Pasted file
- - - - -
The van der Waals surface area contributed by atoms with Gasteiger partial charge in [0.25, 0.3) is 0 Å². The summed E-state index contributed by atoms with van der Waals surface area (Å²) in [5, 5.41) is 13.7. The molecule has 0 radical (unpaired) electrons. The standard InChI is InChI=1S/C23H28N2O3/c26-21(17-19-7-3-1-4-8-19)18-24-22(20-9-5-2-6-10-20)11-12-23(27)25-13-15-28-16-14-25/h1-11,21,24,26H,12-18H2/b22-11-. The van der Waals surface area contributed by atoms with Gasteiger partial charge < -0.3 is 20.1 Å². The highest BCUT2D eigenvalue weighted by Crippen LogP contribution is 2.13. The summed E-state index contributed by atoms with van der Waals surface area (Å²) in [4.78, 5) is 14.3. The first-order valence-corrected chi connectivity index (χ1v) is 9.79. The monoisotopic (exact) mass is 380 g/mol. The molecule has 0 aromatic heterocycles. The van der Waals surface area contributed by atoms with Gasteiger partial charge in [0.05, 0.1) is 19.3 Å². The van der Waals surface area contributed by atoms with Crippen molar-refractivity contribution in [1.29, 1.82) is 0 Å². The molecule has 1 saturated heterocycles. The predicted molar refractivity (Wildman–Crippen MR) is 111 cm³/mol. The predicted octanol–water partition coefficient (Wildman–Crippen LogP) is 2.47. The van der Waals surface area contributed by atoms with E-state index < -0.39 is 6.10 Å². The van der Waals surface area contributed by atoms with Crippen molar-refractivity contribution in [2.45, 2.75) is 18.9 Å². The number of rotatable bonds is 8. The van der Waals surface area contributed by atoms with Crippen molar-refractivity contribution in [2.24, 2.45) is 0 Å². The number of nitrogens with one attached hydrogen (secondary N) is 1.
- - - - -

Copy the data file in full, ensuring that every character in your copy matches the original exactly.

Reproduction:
The van der Waals surface area contributed by atoms with Gasteiger partial charge in [0.25, 0.3) is 0 Å². The summed E-state index contributed by atoms with van der Waals surface area (Å²) in [5, 5.41) is 13.7. The molecule has 0 radical (unpaired) electrons. The standard InChI is InChI=1S/C23H28N2O3/c26-21(17-19-7-3-1-4-8-19)18-24-22(20-9-5-2-6-10-20)11-12-23(27)25-13-15-28-16-14-25/h1-11,21,24,26H,12-18H2/b22-11-. The van der Waals surface area contributed by atoms with Gasteiger partial charge < -0.3 is 20.1 Å². The highest BCUT2D eigenvalue weighted by Crippen LogP contribution is 2.13. The summed E-state index contributed by atoms with van der Waals surface area (Å²) in [4.78, 5) is 14.3. The first-order valence-corrected chi connectivity index (χ1v) is 9.79. The monoisotopic (exact) mass is 380 g/mol. The molecule has 0 aromatic heterocycles. The van der Waals surface area contributed by atoms with Gasteiger partial charge in [0.05, 0.1) is 19.3 Å². The van der Waals surface area contributed by atoms with Crippen molar-refractivity contribution in [1.29, 1.82) is 0 Å². The molecule has 1 saturated heterocycles. The predicted molar refractivity (Wildman–Crippen MR) is 111 cm³/mol. The predicted octanol–water partition coefficient (Wildman–Crippen LogP) is 2.47. The van der Waals surface area contributed by atoms with E-state index < -0.39 is 6.10 Å². The van der Waals surface area contributed by atoms with Crippen molar-refractivity contribution in [2.45, 2.75) is 18.9 Å². The number of rotatable bonds is 8. The van der Waals surface area contributed by atoms with Crippen molar-refractivity contribution in [2.24, 2.45) is 0 Å². The number of nitrogens with one attached hydrogen (secondary N) is 1.